"You have to stay aggressive right there," Maybin said. "It's easy to fall into that mode when you see a guy struggling, but that part of the game, you always have to stay ready to hit. My approach changes a little bit, looking for something you can get the head out and hopefully get to the outfield as opposed to letting it travel like I usually do. I was able to do the job, man. It was a fun way to win a game."
Andriese shines: Andriese returned to the bullpen after making a start in Baltimore on Saturday. He had not taken the mound since, so Cash allowed the right-hander to put the bullpen on his shoulders. Andriese took over for Jake Odorizzi with no outs in the sixth and proceeded to pitch three innings, allowing just one hit, but Cash wasn't going to let him pitch the ninth.
"Given his recent workload and also when you separate the game to five runs -- a five-run lead, we're capable of having pitchers that need to go out there and get the job done for us," said Cash.
Romine ends it: Andrew Romine entered the game as a pinch-runner for Saltalamacchia in the ninth and stole second base to erase a potential double-play situation. As a defensive replacement at third base in the bottom of the inning, his slick grab of Brandon Guyer's sharp grounder started a game-ending double play.
Looks like a double in the box score: The Rays loaded the bases with two outs in the third when Nick Franklin was sent to the plate to pinch-hit for Desmond Jennings, who exited with a tight left hamstring. Franklin fell behind 0-2 to Jordan Zimmermann before blooping a ball to shallow left field. The ball dropped and then took an odd bounce to avoid Upton in left field. Three runs scored on the hit, including Corey Dickerson, who ran through third-base coach Charlie Montoyo's stop sign and slid safely across the plate. Franklin has collected nine RBIs during the current homestand.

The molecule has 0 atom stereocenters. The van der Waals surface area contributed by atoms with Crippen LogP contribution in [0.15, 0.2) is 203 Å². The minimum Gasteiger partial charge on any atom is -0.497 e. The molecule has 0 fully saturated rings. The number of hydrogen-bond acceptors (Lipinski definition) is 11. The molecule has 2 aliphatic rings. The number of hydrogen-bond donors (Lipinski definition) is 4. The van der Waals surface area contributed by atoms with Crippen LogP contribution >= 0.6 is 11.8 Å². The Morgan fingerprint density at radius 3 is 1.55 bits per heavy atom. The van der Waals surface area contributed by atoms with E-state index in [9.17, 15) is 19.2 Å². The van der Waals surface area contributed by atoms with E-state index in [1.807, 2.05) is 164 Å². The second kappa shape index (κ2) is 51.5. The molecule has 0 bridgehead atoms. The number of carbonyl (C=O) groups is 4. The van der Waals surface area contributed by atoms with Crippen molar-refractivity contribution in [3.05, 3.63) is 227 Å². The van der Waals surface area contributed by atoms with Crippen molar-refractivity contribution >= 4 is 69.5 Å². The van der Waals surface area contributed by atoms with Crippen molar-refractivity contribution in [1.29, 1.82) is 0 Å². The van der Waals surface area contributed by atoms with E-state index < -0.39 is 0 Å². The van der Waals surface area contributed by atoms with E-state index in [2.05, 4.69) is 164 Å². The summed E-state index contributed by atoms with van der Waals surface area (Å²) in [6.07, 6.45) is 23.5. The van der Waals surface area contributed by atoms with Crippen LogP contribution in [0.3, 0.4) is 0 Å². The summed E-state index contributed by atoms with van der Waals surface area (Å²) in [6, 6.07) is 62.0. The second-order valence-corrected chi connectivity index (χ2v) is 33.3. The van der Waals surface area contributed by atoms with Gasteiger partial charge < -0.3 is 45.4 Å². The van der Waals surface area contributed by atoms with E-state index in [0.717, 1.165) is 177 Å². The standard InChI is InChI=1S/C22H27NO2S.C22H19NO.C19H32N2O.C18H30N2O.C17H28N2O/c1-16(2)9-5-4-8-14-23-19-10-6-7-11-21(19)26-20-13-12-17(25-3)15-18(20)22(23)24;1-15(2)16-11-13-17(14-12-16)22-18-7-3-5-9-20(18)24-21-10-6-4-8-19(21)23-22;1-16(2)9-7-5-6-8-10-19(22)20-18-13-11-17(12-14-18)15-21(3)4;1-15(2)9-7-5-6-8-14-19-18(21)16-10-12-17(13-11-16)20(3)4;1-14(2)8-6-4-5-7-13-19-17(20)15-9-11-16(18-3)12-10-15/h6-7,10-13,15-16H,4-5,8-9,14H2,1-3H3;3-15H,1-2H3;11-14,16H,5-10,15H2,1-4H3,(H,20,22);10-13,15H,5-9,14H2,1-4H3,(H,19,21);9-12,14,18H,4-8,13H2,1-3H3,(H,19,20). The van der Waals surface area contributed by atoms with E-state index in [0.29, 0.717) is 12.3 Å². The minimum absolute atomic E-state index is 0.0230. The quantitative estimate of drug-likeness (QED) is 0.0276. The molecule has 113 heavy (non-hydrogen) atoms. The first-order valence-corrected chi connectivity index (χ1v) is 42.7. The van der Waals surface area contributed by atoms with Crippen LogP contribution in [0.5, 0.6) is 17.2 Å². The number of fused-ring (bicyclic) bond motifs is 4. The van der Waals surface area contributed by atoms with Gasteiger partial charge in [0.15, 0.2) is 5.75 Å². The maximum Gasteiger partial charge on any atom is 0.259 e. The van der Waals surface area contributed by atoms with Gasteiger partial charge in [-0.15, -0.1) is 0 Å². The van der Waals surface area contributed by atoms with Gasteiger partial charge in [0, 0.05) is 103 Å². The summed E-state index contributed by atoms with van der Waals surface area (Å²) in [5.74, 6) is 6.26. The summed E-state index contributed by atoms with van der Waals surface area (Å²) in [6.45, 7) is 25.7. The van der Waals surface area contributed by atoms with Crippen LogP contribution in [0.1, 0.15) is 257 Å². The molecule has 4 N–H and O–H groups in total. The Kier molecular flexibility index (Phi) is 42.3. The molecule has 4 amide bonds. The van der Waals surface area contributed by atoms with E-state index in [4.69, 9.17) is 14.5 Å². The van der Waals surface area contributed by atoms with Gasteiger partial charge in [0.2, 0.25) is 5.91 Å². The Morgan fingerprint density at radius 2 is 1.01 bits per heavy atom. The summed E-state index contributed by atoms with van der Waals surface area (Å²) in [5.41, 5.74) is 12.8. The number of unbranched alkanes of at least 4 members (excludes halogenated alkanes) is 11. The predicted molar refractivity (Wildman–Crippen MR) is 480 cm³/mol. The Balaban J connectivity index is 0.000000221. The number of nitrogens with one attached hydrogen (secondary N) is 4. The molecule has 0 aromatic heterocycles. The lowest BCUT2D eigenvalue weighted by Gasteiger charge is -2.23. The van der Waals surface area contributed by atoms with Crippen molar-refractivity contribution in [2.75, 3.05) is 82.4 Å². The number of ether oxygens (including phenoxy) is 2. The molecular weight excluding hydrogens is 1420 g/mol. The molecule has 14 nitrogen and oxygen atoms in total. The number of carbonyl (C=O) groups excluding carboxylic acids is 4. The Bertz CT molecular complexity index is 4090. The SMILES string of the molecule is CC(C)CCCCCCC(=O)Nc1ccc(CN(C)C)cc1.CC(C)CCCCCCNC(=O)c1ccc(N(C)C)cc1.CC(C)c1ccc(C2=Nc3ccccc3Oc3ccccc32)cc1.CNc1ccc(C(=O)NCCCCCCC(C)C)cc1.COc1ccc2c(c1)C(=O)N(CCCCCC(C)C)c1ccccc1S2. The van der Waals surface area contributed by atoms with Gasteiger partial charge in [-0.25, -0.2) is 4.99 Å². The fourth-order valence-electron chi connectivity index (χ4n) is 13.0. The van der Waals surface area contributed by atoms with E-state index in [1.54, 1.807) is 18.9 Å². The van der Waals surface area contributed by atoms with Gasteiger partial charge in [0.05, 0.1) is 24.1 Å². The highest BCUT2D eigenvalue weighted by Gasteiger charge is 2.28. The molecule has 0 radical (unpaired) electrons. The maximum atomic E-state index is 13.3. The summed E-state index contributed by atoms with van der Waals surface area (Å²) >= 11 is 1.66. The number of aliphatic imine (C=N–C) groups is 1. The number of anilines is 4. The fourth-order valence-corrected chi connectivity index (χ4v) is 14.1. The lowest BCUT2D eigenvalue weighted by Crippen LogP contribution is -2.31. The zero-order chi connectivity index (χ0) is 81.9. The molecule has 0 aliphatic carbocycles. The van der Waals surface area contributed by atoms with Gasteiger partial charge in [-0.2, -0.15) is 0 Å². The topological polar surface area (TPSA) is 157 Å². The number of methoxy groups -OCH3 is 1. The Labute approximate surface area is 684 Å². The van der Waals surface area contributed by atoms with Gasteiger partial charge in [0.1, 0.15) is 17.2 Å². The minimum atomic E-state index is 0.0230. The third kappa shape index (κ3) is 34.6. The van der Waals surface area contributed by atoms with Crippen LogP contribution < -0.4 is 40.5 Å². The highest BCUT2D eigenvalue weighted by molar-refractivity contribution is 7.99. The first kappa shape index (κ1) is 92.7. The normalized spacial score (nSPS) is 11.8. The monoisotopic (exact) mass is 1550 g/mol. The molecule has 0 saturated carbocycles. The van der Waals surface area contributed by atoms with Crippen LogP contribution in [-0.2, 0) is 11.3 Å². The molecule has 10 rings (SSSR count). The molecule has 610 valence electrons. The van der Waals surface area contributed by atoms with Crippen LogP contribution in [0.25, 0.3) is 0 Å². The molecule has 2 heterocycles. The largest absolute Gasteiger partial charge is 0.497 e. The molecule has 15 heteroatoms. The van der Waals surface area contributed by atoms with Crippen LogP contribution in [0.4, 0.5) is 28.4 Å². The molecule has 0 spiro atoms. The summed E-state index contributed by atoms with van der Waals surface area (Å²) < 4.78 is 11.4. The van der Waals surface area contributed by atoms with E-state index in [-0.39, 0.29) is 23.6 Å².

QUOTABLE
"Just awful work from me. Didn't do what I was supposed to do." -- Ramirez, after being asked to put into words what happened in the ninth
"You never feel that we're gonna win the game or we're gonna tie the game until you actually do. When Cam came through with that double, that's when we could all exhale a little bit." --Kinsler
SOUND SMART WITH YOUR FRIENDS
According to STATS, until Thursday's wild game, teams that entered the ninth inning down five runs or more had rallied to win just three times in 2,782 chances over the last five seasons.
Evan Longoria continues to look rejuvenated, collecting two doubles, which gives him 41 extra-base hits on the season, while going 3-for-4 to raise his average to .284.
WHAT'S NEXT
Tigers: Michael Fulmer (7-2, 2.40 ERA) returns to the rotation for his first start since June 22, facing off against Drew Smyly for the second time in six weeks. Fulmer began his dominant stretch by outpitching Smyly on May 21 at Comerica Park, tossing seven innings of one-run ball with 11 strikeouts.
Rays: Smyly (2-8, 5.32 ERA) makes his 16th start. He's been scuffling in June at 0-1 with a 6.85 ERA in four starts. On Sunday against the Orioles, he allowed eight runs in five innings.